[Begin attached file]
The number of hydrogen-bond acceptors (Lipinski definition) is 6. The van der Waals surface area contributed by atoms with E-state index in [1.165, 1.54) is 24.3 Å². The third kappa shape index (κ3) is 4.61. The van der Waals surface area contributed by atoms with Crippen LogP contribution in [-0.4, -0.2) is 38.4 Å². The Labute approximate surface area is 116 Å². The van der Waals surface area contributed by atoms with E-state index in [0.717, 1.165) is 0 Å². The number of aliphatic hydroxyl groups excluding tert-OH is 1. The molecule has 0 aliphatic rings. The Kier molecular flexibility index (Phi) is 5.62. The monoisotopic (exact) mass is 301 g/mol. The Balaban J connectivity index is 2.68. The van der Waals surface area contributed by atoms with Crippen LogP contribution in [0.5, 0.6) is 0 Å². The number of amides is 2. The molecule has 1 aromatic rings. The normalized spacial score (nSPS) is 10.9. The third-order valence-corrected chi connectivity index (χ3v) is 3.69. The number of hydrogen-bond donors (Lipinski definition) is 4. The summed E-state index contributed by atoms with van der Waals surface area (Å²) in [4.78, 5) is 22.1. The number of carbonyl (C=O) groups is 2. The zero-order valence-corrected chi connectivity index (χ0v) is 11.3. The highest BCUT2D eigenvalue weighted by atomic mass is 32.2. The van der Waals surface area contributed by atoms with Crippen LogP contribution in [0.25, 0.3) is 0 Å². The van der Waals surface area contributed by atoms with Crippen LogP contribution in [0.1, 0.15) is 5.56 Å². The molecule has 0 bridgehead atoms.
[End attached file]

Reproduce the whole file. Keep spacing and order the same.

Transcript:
The number of hydrogen-bond acceptors (Lipinski definition) is 6. The van der Waals surface area contributed by atoms with E-state index in [1.165, 1.54) is 24.3 Å². The third kappa shape index (κ3) is 4.61. The van der Waals surface area contributed by atoms with Crippen LogP contribution in [-0.4, -0.2) is 38.4 Å². The Labute approximate surface area is 116 Å². The van der Waals surface area contributed by atoms with E-state index in [0.717, 1.165) is 0 Å². The number of aliphatic hydroxyl groups excluding tert-OH is 1. The molecule has 0 aliphatic rings. The Kier molecular flexibility index (Phi) is 5.62. The monoisotopic (exact) mass is 301 g/mol. The Balaban J connectivity index is 2.68. The van der Waals surface area contributed by atoms with Crippen LogP contribution in [0.5, 0.6) is 0 Å². The number of amides is 2. The molecule has 1 aromatic rings. The normalized spacial score (nSPS) is 10.9. The third-order valence-corrected chi connectivity index (χ3v) is 3.69. The number of hydrogen-bond donors (Lipinski definition) is 4. The summed E-state index contributed by atoms with van der Waals surface area (Å²) in [4.78, 5) is 22.1. The number of carbonyl (C=O) groups is 2. The zero-order valence-corrected chi connectivity index (χ0v) is 11.3. The highest BCUT2D eigenvalue weighted by atomic mass is 32.2. The van der Waals surface area contributed by atoms with Crippen LogP contribution in [0.25, 0.3) is 0 Å². The van der Waals surface area contributed by atoms with Crippen LogP contribution in [0.1, 0.15) is 5.56 Å². The molecule has 0 bridgehead atoms.